By Jeff Olson
Two years ago, during an IndyCar test session at Sebring International Raceway, Marcus Ericsson was introduced to a pair of sneakers tied together by their laces, dangling from an electrical line over the track.
A newcomer to Sebring and its oddities, Ericsson had passed under the shoes multiple times that day without noticing. When he saw them, he laughed. He wasn‘t a Sebring newbie anymore. He was a Formula One veteran with a newfound appreciation of America‘s weirdest racetrack.
Welcome to Sebring, where weird is good, and weird hopefully remains.
When those who have experience with Sebring‘s oddities return later this month for the 69th Mobil 1 Twelve Hours of Sebring Presented by Advance Auto Parts, weird will be measured by the track‘s notorious bumps, which seem to multiply by the hour and move as they see cars coming.
It‘s been said that smart drivers quickly learn to clench their jaw at Sebring, lest they bite their tongue. It is that rough.
The bumps, though, aren‘t all that make Sebring unique. History plays into it, as well. A former airfield on which B-17 pilots trained during World War II, Sebring‘s 17-turn, 3.74-mile circuit has been conquered by some of the greatest racers: Mario Andretti, A.J. Foyt, Stirling Moss, Dan Gurney and Phil Hill, to name but a few.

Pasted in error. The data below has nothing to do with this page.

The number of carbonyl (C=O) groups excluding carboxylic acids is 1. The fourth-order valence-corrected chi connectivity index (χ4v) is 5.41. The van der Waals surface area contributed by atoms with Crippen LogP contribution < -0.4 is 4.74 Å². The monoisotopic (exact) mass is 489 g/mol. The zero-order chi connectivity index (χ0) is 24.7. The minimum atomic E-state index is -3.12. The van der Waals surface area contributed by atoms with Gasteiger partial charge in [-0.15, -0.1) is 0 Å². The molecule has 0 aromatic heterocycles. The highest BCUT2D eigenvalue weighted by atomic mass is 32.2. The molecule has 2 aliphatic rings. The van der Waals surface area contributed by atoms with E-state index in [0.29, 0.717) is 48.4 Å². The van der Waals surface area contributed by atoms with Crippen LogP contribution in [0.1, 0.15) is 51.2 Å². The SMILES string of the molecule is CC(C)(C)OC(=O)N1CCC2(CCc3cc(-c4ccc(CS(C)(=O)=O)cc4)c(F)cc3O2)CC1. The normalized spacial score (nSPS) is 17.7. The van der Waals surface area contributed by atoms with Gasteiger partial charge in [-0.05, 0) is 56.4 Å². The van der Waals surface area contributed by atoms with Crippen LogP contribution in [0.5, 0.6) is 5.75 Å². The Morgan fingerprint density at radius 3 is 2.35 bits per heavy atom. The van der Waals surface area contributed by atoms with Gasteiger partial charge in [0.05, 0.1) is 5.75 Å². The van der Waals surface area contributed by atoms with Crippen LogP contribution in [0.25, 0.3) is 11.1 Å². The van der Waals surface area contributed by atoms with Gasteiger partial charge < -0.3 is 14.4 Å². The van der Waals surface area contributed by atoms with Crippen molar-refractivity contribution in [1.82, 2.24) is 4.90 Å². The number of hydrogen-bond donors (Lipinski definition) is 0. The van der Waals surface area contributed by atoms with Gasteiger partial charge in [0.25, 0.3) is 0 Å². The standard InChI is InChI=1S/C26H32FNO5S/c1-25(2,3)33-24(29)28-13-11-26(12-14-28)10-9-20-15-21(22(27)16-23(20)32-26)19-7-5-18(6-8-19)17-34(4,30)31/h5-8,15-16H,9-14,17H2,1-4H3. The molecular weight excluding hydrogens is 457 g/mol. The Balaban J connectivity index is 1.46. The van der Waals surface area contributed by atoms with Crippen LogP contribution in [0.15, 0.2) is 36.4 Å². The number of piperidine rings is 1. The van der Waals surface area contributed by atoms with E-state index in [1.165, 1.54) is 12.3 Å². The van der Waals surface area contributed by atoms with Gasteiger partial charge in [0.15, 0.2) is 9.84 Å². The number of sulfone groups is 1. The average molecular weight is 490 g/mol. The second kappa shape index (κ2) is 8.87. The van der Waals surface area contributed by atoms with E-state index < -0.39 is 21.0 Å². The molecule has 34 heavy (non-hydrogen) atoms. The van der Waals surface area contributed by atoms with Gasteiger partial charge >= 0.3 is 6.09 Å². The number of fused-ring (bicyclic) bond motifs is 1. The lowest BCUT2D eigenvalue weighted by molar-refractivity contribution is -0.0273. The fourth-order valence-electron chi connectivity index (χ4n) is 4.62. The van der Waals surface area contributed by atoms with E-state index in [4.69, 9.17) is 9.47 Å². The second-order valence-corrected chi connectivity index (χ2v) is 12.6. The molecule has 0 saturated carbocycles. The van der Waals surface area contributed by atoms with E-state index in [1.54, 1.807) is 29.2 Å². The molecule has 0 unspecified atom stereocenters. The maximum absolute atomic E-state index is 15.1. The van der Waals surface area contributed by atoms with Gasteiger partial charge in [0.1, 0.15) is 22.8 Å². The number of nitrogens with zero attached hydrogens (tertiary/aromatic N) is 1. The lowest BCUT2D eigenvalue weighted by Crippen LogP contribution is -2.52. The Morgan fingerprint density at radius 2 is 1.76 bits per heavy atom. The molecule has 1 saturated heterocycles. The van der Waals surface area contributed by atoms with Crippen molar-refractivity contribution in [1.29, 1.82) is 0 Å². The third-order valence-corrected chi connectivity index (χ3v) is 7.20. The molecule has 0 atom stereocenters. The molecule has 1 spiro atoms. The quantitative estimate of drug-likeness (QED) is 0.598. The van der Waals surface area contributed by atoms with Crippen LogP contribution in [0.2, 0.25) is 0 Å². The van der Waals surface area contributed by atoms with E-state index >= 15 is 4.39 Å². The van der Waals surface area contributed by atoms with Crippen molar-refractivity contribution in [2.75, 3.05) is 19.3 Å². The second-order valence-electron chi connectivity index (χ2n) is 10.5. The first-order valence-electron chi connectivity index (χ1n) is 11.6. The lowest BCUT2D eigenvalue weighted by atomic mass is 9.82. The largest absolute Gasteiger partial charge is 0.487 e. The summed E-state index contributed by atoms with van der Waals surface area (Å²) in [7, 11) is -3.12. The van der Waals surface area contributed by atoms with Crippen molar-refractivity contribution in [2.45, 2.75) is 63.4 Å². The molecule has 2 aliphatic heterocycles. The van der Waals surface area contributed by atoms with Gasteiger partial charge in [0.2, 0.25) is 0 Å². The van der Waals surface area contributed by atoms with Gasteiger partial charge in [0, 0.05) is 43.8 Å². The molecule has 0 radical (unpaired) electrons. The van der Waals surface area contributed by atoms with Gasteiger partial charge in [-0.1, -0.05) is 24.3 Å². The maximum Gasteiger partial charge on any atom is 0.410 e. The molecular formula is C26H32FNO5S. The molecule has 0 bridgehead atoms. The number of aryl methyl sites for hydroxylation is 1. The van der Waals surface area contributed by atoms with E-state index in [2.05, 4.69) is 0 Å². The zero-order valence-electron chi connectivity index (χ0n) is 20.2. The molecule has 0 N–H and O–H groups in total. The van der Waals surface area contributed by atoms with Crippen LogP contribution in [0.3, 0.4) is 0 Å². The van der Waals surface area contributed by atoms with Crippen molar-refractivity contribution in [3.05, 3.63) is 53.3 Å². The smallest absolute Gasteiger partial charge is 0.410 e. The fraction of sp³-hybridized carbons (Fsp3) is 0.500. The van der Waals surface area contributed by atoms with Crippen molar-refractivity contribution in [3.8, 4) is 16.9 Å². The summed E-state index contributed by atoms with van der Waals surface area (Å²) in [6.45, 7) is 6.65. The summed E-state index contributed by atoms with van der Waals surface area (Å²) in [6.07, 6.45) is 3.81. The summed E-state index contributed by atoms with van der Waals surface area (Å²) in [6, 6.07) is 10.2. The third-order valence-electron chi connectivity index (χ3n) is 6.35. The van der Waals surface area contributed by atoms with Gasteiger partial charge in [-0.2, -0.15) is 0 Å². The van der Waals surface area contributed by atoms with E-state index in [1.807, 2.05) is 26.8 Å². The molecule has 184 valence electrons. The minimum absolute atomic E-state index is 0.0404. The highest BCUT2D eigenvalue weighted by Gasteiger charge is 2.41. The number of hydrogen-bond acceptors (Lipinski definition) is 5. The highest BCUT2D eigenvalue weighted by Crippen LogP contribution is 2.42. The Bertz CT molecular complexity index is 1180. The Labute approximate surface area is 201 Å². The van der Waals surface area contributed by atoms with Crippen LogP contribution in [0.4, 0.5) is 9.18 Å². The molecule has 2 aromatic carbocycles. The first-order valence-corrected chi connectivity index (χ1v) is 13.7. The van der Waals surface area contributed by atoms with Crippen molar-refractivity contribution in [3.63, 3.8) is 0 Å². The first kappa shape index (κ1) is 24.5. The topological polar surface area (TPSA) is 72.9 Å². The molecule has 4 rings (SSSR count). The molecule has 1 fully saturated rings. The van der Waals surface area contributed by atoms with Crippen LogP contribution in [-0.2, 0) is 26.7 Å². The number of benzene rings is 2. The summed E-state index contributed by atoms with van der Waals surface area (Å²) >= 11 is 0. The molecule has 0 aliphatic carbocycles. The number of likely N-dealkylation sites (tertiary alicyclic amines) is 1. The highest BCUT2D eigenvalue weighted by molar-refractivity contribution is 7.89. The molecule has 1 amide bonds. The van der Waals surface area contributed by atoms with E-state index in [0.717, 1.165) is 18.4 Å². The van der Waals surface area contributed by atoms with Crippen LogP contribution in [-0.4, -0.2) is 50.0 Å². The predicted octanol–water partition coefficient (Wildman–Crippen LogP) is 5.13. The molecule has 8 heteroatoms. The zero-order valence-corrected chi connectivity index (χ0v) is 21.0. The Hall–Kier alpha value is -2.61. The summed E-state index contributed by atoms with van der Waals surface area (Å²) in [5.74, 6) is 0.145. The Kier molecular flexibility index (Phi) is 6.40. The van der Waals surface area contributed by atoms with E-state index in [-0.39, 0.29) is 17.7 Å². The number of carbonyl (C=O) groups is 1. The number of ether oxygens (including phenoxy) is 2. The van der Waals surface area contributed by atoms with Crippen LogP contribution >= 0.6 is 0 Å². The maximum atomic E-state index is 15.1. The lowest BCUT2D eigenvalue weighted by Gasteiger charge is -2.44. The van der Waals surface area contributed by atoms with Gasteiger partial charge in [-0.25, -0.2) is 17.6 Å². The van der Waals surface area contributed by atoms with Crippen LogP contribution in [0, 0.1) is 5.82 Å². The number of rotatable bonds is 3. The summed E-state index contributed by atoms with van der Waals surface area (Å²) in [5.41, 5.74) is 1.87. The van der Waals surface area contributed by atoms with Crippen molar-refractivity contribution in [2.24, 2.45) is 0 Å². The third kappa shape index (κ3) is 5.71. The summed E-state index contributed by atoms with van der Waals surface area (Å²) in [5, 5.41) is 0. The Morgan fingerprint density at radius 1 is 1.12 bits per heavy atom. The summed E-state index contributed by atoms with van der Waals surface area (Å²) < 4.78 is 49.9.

If you can win here — if you can vanquish these bumps that seem to migrate with each lap — you can win anywhere. That‘s why almost every racer who cinches the belts will argue in favor of the bumps. No matter how much back pain they‘ve endured, drivers are together in this sentiment: Do not pave this inexact jewel. Let Sebring be Sebring. Let Sebring be weird.
“I don‘t think you‘ll hear anybody in my generation want to change it,” said Ryan Dalziel, who will compete in his seventh Twelve Hours of Sebring when the green flag waves March 20. “To me, Sebring is way more than the track. … The track alone is phenomenal. Some of my favorite experiences racing in North America in the CART days were running on the airports. Sebring is the last piece of airport racing history we have in this country. Let‘s hope they never change it, and I don‘t think they will change it. It‘s what makes it what it is and how great it is.”
After Ericsson looked at the lonely shoes on the power line and heard stories of other fan-fueled infield hijinks from races gone by, he smiled with approval. Sebring was perfect. Imperfectly perfect.
“This track is fun to drive,” he said after his December 2018 test. “It has a lot of character. All the curbs are different. It‘s bumpy, and the bumps affect the car differently in each corner. In F1, every track is extremely smooth. All the curbs are the same everywhere. They try to make all the tracks the same, literally. This place is unique. Every piece of it is unique.”